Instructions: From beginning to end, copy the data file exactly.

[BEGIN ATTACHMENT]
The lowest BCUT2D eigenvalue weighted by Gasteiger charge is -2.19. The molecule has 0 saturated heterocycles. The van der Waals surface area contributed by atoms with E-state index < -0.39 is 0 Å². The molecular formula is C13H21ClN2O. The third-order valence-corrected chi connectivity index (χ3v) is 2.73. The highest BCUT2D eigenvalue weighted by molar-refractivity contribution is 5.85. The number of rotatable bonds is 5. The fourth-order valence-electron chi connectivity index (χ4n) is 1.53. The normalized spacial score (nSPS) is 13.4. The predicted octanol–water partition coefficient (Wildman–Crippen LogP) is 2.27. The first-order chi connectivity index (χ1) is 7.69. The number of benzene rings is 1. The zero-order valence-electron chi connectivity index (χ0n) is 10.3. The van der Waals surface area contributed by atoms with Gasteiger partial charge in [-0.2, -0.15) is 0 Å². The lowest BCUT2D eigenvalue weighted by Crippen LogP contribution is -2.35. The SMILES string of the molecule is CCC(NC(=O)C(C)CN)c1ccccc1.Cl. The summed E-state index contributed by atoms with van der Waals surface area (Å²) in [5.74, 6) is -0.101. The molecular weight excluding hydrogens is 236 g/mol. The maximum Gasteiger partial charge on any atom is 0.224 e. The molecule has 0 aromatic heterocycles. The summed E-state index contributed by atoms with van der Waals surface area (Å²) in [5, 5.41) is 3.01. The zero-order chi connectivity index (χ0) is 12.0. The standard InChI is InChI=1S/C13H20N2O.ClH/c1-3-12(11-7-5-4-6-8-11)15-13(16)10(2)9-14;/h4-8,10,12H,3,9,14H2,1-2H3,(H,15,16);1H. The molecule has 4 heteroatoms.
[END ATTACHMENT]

The lowest BCUT2D eigenvalue weighted by Gasteiger charge is -2.19. The molecule has 0 saturated heterocycles. The van der Waals surface area contributed by atoms with E-state index < -0.39 is 0 Å². The molecular formula is C13H21ClN2O. The third-order valence-corrected chi connectivity index (χ3v) is 2.73. The highest BCUT2D eigenvalue weighted by molar-refractivity contribution is 5.85. The number of rotatable bonds is 5. The fourth-order valence-electron chi connectivity index (χ4n) is 1.53. The normalized spacial score (nSPS) is 13.4. The predicted octanol–water partition coefficient (Wildman–Crippen LogP) is 2.27. The first-order chi connectivity index (χ1) is 7.69. The number of benzene rings is 1. The zero-order valence-electron chi connectivity index (χ0n) is 10.3. The van der Waals surface area contributed by atoms with Gasteiger partial charge in [-0.2, -0.15) is 0 Å². The lowest BCUT2D eigenvalue weighted by Crippen LogP contribution is -2.35. The SMILES string of the molecule is CCC(NC(=O)C(C)CN)c1ccccc1.Cl. The summed E-state index contributed by atoms with van der Waals surface area (Å²) in [5.74, 6) is -0.101. The molecular weight excluding hydrogens is 236 g/mol. The maximum Gasteiger partial charge on any atom is 0.224 e. The molecule has 0 aromatic heterocycles. The summed E-state index contributed by atoms with van der Waals surface area (Å²) in [5, 5.41) is 3.01. The zero-order chi connectivity index (χ0) is 12.0. The standard InChI is InChI=1S/C13H20N2O.ClH/c1-3-12(11-7-5-4-6-8-11)15-13(16)10(2)9-14;/h4-8,10,12H,3,9,14H2,1-2H3,(H,15,16);1H. The molecule has 4 heteroatoms.